Blood transfusion is a common procedure that usually goes without complications. But there are some risks. Some transfusion reactions happen during the transfusion, while others may take several weeks to develop or become noticeable.
Allergic reaction and hives
Even though you'll be given blood that matches your blood type, it's still possible that you could have an allergic reaction to parts of the transfused blood. Signs and symptoms are usually limited to hives and itching. These types of transfusion reactions are usually treated with antihistamines and are seldom serious. Rarely, a more serious allergic reaction may occur and signs and symptoms may include difficulty breathing, low blood pressure, anxiety, rapid heartbeat and nausea.
When a fever develops quickly during the transfusion or soon after, it may be what's called a febrile reaction. Fever usually isn't serious. But because fevers can be a sign of a serious reaction, if you develop one during a transfusion your doctor will stop the transfusion to do further tests before deciding whether to continue. Fever may be accompanied by chills and shaking.
Acute immune hemolytic reaction
This is a very rare but serious transfusion reaction in which your body attacks the transfused red blood cells because the donor blood type is not a proper match. In response to the attack, the transfused red blood cells release a substance into your blood that harms your kidneys. This usually occurs during or right after a transfusion. Signs and symptoms include fever, nausea, chills, lower back or chest pain, and dark urine.
Transfusion-related acute lung injury (TRALI) is thought to occur due to antibodies or other biologic substances in the blood components. With TRALI, the lungs become damaged, making it difficult to breathe. Usually, TRALI occurs within one to six hours of the transfusion. People usually recover, especially when treated quickly. Most people who die after TRALI were very sick before the transfusion.
Blood banks screen donors for risk factors and test donated blood to reduce the risk of transfusion-related infections, but they occasionally still occur. It can take weeks or months after a blood transfusion to determine that you've been infected with a virus, bacterium or parasite.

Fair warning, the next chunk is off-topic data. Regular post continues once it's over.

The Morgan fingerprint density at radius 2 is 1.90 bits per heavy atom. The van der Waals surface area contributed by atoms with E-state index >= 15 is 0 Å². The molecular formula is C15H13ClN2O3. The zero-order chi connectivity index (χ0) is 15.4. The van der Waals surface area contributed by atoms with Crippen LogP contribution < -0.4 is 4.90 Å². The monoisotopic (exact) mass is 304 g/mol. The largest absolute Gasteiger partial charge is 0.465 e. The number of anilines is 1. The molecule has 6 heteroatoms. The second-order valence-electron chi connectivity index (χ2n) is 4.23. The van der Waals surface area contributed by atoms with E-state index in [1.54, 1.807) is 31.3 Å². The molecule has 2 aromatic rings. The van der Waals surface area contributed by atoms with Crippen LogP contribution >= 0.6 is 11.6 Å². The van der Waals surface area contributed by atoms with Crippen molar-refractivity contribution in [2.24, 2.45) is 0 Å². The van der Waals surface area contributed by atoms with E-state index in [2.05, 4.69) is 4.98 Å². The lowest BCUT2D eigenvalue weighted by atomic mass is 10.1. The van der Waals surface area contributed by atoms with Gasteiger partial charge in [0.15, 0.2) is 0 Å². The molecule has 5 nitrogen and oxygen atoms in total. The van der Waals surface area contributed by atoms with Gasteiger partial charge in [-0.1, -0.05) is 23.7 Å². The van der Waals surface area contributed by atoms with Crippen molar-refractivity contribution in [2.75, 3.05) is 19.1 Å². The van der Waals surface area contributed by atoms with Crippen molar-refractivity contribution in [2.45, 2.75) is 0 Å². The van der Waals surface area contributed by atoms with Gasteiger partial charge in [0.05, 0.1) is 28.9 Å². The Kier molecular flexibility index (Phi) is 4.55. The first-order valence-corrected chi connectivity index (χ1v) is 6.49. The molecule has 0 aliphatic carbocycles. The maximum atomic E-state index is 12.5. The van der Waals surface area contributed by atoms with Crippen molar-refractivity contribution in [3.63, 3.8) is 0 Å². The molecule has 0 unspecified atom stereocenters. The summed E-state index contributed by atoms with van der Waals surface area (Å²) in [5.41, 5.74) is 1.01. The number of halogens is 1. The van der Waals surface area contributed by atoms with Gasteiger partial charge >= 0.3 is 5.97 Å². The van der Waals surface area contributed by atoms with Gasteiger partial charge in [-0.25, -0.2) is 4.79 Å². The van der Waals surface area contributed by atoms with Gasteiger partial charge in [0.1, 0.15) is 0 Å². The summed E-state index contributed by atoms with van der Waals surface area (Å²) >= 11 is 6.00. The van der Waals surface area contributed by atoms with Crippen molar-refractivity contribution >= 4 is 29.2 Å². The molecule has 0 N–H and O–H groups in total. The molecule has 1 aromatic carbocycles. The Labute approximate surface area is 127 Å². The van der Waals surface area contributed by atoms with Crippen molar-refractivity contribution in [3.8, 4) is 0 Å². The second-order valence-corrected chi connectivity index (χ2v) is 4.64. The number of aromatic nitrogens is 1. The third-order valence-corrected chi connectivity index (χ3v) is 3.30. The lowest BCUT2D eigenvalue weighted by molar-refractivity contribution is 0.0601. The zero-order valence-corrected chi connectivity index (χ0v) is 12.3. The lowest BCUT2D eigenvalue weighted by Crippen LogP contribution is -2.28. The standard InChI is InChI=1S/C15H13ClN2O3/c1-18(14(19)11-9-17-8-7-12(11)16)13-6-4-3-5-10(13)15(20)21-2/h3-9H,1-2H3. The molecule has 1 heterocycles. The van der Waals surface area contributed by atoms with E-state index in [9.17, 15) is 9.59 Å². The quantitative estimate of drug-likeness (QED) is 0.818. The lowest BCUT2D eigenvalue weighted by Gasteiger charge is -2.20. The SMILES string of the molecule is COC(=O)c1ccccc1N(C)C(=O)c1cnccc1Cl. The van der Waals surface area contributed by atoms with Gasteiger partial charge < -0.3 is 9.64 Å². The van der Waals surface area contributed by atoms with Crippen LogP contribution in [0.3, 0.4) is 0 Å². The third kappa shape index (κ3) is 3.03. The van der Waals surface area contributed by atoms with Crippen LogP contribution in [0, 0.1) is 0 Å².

Estimated risks of contracting these diseases after you receive a blood transfusion:
- HIV — 1 in 2.3 million transfusions.
- Human T-lymphotropic virus — 1 of every 2 million transfusions.
- Hepatitis B — 1 in 350,000 transfusions.
- Hepatitis C affects — 1 in 2 million transfusions.
- West Nile virus — 1 of every 350,000 units of blood in the United States.
- Sepsis (bacterial infection of the blood) — 1 in 1 million transfusions.
Delayed hemolytic reaction
This is similar to acute immune hemolytic reaction, but it occurs much more slowly. Your body attacks the donor red blood cells, but at such a slow rate that it can take a while — often one to four weeks — to notice a decrease in red blood cell levels.
Multiple blood transfusions may lead to too much iron in your blood. This can damage parts of your body, including the liver and heart. People with iron overload (hemochromatosis) may be treated with iron chelation therapy, which uses medication to remove excess iron.
When white blood cells in the donor blood attack the cells in your body, it's called transfusion-associated graft-versus-host disease. This disease is often fatal. It's also a very rare condition that's more likely to affect people with severely weakened immune systems, such as those being treated for leukemia or lymphoma. Signs and symptoms include fever, rash, diarrhea and abnormal liver function test results.
Apr. 26, 2012
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